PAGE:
SIMON BROWN: I’m chatting with Zak Calisto. He is the CEO of Karooooo. If you’re wondering who Karooooo is, they were Cartrack, they are listed on the Nasdaq and now they’re listed back on the JSE, starting life on Wednesday as a secondary listing on the JSE. Zak, I appreciate your time today. First question, why that move from a JSE primary listing to a Nasdaq primary, then a secondary on the JSE?
ZAK CALISTO: Well, to release the company that I own my shares in, Cartrack, and Karooooo owns 68% of the shares, we needed to have access to capital markets, and we believe the Nasdaq is a good place in order to raise cash for future growth. We also needed a broader spectrum of shareholders and funds that we could tell our story to, which the Nasdaq allows us to do. And we’ve seen our share appreciate overtime over the last 18 months or so, given that everybody knows that the market we would be moving to, the Nasdaq, is a primary listing.
And in our primary listing, we raised in the region of R500 million, which is sufficient at this point in time for our immediate needs and short-term needs in terms of investing in R&D and future growth. And we are certainly waiting for Covid to calm down a bit so that we can really grow our business – not that we can complain at this point in time, because our subscriber numbers have increased substantially, specifically in the last two quarters, which is in the last six months.
SIMON BROWN: So the Nasdaq is up and trading, and you mentioned capital markets. The Nasdaq is massively giant compared to our JSE. How many of the JSE investors followed through on the scheme and ultimately remained invested?
ZAK CALISTO: That was 99%. So we were very well supported by our shareholder base and 99% of the shareholder base voted in favour of the scheme and remained invested. Only 1% of the shareholders opted to receive cash.
SIMON BROWN: My anecdotal evidence speaking, I couldn’t find anyone who took the cash. Everyone was moving along. The shares trading on the JSE – is it a one-for-one with the Nasdaq? In other words, take the Nasdaq price, multiply it?
ZAK CALISTO: It’s actually a 10-for-one. We are just putting out the Sens announcement at this point because there appears to be some confusion where maybe certain brokers or banks aren’t aware of the prospectus, and we did see shares trade at R65, which is in our opinion potentially a misunderstanding where a lot of the shareholders perhaps don’t actually know that 10 Cartrack shares is one Karooooo share.
SIMON BROWN: Gotcha. I thought so. As we are recording this Wednesday lunchtime, because you’re in Singapore, there’s a volatility auction for an uncross at around a R500. So, as you say, there does seem to have been some confusion there.
You’re now on the Nasdaq primary listing. I suppose you’re not going to be reporting in US dollars and you will probably also, I imagine, be moving to quarterly reporting at the same time.
ZAK CALISTO: No. We will continue to report in rand. The reason we’ve chosen to continue to report in rand – unless we see a reason otherwise we will change – is 70% of our business is still in South Africa. And the volatility of the exchange rate will just play havoc with our results. I think American shareholders or European shareholders or Japanese shareholders who invest in Cartrack will know it’s a 70% rand asset. And I think the transparency of our reporting in rands allows them to hedge against any perceived risk in the rand.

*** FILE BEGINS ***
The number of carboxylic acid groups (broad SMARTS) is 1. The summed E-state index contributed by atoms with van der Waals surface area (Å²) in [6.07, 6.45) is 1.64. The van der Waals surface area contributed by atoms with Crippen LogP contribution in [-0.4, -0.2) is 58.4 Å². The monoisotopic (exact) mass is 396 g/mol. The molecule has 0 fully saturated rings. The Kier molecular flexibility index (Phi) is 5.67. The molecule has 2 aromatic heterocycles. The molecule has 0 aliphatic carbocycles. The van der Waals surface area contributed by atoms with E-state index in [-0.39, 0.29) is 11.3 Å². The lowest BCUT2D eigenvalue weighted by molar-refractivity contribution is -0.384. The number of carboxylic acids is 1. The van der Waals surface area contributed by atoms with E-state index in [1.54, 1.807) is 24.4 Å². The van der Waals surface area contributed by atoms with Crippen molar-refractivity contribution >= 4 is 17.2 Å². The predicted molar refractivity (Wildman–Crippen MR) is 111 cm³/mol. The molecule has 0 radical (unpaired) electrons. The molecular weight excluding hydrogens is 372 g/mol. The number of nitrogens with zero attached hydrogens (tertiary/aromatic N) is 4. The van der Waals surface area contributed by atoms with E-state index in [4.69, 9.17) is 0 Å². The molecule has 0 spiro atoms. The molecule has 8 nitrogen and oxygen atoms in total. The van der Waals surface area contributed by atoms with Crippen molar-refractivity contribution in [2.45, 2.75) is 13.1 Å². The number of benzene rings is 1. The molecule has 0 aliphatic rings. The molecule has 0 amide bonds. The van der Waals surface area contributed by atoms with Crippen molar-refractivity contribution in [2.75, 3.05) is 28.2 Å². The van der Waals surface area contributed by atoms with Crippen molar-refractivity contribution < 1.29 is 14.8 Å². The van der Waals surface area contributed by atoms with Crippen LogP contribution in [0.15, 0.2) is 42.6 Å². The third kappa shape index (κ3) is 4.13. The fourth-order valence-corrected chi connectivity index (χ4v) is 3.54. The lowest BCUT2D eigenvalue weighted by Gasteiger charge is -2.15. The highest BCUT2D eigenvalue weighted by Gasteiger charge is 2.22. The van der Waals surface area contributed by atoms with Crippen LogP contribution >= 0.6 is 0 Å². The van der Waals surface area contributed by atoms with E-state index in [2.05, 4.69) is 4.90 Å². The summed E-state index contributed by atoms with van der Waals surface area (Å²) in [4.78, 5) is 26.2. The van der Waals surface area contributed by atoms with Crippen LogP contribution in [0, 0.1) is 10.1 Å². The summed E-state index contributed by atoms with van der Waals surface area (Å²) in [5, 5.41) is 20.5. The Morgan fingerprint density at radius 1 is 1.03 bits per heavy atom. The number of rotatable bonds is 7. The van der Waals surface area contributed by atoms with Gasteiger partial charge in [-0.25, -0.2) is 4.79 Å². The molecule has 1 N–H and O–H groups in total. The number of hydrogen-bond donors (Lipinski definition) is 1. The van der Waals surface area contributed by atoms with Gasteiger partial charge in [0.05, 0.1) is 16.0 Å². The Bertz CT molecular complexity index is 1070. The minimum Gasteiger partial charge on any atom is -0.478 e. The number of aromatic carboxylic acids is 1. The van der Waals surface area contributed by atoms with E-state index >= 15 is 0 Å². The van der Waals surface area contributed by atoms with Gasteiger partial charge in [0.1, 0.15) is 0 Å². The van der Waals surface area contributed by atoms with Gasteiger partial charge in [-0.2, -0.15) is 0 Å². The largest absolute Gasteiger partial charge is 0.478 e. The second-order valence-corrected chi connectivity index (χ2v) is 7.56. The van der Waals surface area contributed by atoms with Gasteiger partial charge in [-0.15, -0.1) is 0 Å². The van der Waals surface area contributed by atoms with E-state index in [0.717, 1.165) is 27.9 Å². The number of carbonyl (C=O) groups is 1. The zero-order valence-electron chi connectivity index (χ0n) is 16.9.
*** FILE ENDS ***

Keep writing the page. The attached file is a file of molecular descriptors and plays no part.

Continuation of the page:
SIMON BROWN: I take your point on that. The majority of the revenue – keep it in Zar (rand). You mention 70% is in South Africa, but you’re operating in a number of countries these days. How many markets are you in?
ZAK CALISTO: Twenty-three countries, and we are clearly growing our business outside South Africa, fostered in South Africa. But in South Africa, we continue to grow at very healthy rates. We certainly would like to grow even faster, if we can.
And we at this point in time have in the region of 2 000 employees in South Africa, about 1 000 employees outside South Africa, so we have over 3000 employees. And we’ve got 350 vacancies just in South Africa at this point in time.
SIMON BROWN: You mentioned Covid upfront. Obviously, some of the markets you’re operating in are well ahead with their vaccine, other markets such as South Africa, are just starting on that. But as a business is Covid something which is now almost in one degree, you’re learning to manage it and work within it, and you’re kind of seeing that light at the end of the tunnel?
ZAK CALISTO: Well, we are hopeful, and we believe that given the vaccine – and all the countries are rolling the vaccine – hopefully in 12 months’ time we would have forgotten what it’s like to walk around with masks.
SIMON BROWN: When we can walk around, we can suddenly go on holidays and take road trips and the like again.
We’ll leave that there. That was the CEO of Karooooo, Zak Calisto. As I said, Karooooo was Cartrack. They’ve come back on. There were some odd trades early Wednesday morning, but that seems to be correcting itself as we record. Zak, appreciate the time.
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